Job Sheet Brush Management (314) Revised March 2011 Page 1 of 3
Brush Management Invasive Plant Control Barberries - VT Watch List Conservation Practice Job Sheet VT-314
Japanese Barberry (Berberis thunbergii) Common Barberry (Berberis vulgaris)
Barberries Japanese and common barberries are native to Eurasia. Japanese barberry, the more common species, poses a significant threat to natural areas due to its popularity as a landscape shrub, ability to tolerate full shade, and the dispersal of its prolific seeds by birds. Common barberry is found sporadically in New England, usually establishing in pastures, open-canopied forests, and sometimes along roads. Japanese barberry forms dense stands in natural habitats including woodlands, wetlands, and pastures, and alters soil pH, nitrogen levels, and biological activity in the soil. Reproduction is primarily through prolific seeds (high germination rate) although there are also reports of sprouting from roots as well as vegetative layering. Seeds are spread by birds and mammals. The barberries are compact, spiny shrubs that commonly grow from two to three feet tall but may reach eight feet with yellow-colored inner bark. Japanese barberry has alternate and entire (smooth margins) leaves with small (
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in the following year. Prepare to monitor and control these outbreaks. Biological Control There are no known biological controls of barberry. Mechanical Control Mechanical controls include grubbing or pulling seedlings and mature shrubs, and repeated clipping of shrubs. Repeated mowing or cutting will control the spread of Japanese barberry but will not eradicate it. Stems should be cut at least once per growing season as close to ground level as possible. Hand-cutting of established clumps is difficult and time consuming due to the long arching stems and prolific thorns. Grubbing or pulling by hand (using a Weed Wrench or a similar tool) is appropriate for small populations or where herbicides cannot be used. Barberry has shallow roots so small plants may be pulled relatively easily when the soil is moist. Because barberry can re-sprout from root fragments remaining in soil, thorough removal of root portions is important. Manual control works well but may need to be combined with chemical in large or persistent infestations. Because disturbed, open soil can support rapid re-invasion, managers must monitor their efforts at least once per year and repeat control measures as needed. Limit soil disturbance whenever possible. Winter clipping should be avoided as it encourages vigorous re-sprouting. Prescribed Burning There is little information about the efficacy of burns. Chemical Control Chemical control methods are best done during the fall when most native plants are dormant yet invasive plants are still actively growing. This lessens the risk of affecting non-target plants. The barberrys green leaves will provide easy recognition and allow for a thorough treatment at this time. Winter application of chemicals has proven to be successful as well, and further lessens the risk of damaging non-target species. Glyphosate (brand names Roundup, and for use near waterbodies, Rodeo1) is a nonselective herbicide which kills both grasses and broad-leaved plants while triclopyr3 (brand names Garlon1, Pathfinder1, and others) is a selective herbicide that kills broad-leaved plants but does little or no harm to grasses.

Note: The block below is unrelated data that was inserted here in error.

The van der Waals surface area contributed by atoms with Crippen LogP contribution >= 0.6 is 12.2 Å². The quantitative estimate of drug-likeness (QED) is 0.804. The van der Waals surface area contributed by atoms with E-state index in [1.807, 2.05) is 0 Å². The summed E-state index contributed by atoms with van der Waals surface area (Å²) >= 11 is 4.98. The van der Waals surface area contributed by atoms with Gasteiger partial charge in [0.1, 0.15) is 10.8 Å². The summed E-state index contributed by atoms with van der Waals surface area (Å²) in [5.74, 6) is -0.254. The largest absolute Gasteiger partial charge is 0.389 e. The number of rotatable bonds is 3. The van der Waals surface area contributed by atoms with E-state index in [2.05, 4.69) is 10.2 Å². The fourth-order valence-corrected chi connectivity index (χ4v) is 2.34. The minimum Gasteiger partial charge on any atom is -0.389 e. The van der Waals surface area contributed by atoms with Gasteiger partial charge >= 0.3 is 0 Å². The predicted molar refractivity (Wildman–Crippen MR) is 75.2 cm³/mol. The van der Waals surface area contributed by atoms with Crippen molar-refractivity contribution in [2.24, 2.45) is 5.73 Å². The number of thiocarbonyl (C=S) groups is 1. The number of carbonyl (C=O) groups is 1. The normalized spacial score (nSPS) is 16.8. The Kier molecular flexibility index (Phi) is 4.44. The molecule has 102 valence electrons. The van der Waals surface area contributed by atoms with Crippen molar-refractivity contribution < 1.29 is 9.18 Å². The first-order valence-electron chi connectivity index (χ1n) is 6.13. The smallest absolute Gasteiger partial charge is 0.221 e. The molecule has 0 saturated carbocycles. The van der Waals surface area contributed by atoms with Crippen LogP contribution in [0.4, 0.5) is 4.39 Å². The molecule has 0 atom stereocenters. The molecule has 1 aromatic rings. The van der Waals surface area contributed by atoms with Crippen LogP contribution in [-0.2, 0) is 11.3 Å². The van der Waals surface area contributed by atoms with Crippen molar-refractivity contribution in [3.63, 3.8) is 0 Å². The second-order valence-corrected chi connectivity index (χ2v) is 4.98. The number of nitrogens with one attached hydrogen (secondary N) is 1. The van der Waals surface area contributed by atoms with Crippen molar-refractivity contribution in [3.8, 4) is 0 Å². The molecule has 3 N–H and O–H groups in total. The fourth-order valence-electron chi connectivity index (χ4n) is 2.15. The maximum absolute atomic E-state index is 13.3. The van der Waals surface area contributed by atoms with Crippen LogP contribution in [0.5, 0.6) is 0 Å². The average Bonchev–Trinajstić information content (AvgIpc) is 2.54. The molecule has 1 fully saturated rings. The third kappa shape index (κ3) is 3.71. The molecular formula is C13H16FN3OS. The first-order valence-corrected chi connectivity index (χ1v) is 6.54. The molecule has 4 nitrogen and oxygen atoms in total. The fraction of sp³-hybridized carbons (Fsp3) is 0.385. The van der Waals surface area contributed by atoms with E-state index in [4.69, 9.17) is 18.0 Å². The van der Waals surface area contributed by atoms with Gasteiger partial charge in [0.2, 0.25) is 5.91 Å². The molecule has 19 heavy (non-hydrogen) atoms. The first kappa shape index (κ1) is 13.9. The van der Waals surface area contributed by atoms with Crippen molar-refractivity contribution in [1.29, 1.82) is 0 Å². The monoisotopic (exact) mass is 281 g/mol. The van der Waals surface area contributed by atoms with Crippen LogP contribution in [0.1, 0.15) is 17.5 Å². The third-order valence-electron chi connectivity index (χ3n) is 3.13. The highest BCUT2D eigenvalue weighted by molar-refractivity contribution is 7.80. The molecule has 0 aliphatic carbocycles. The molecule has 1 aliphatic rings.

Cut Stump Treatments: For cut stump treatments, horizontally cut the stem near the ground. Leaving some stem will allow another cut and application if there is sprouting. Apply a 20-25% solution of glyphosate or triclopyr3 and water to the stump being sure to cover the outer, top 20% of the cut stem2, 4, 5. Herbicide must be applied immediately following the cutting. Add dye or food coloring to the mixture to track treated stumps. This treatment is best applied late in the growing season when the plant is transporting nutrients to its root system (August-October). Foliar Treatment: For foliar treatments a 2% solutions of glyphosate and water can be used2, 5. The treatment should be applied to the foliage late in the growing season but can be applied early in the season to minimize non-target impacts. Do not cut down treated plants for at least a full growing season. Basal Bark Method: This method is effective throughout the year as long as snow cover does not prevent spraying to the ground level. Apply a mixture of 25% triclopyr3 and 75% horticultural oil to the basal parts of the shrub to a height of 12-15 inches from the ground2, 5. Be sure to treat entire circumference of the stem in a band at least 12 inches wide. Thorough wetting is necessary for good control; spray until run-off is noticeable at the ground line. Do not apply to bark thats wet from heavy dews and rain. 1 Class A Restricted Use Herbicides 2 From TNC ESA Buckthorns 3 Greater than 2% Triclopyr herbicide is Class A - restricted use in Vermont. 4 - Wisconsin DNR Control Manual 5 Alien Plant Invaders Fact Sheets Important Note Mention of specific pesticide products in this document does not constitute an endorsement. These products are mentioned specifically in control literature used to create this document. Disposal Small, pulled shrubs should be hung in trees to prevent re-rooting. Larger, pulled shrubs may be piled or piled and burned, roots up, to prevent re-establishment. Cut stems may be piled or piled and burned. If chipping, do not remove material from the site as barberry will spread by seeds.
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Information and Recommendations compiled from: The Nature Conservancy - Fact Sheets (and
references therein) Invasive Plant Atlas of New England (IPANE) CT NRCS Invasive Species ID Sheets Wisconsin Manual of Control Recommendations
for Ecologically Invasive Plants (DNR) Tennessee Exotic Plant Management Manual Alien Plant Invaders of Natural Areas (NPS)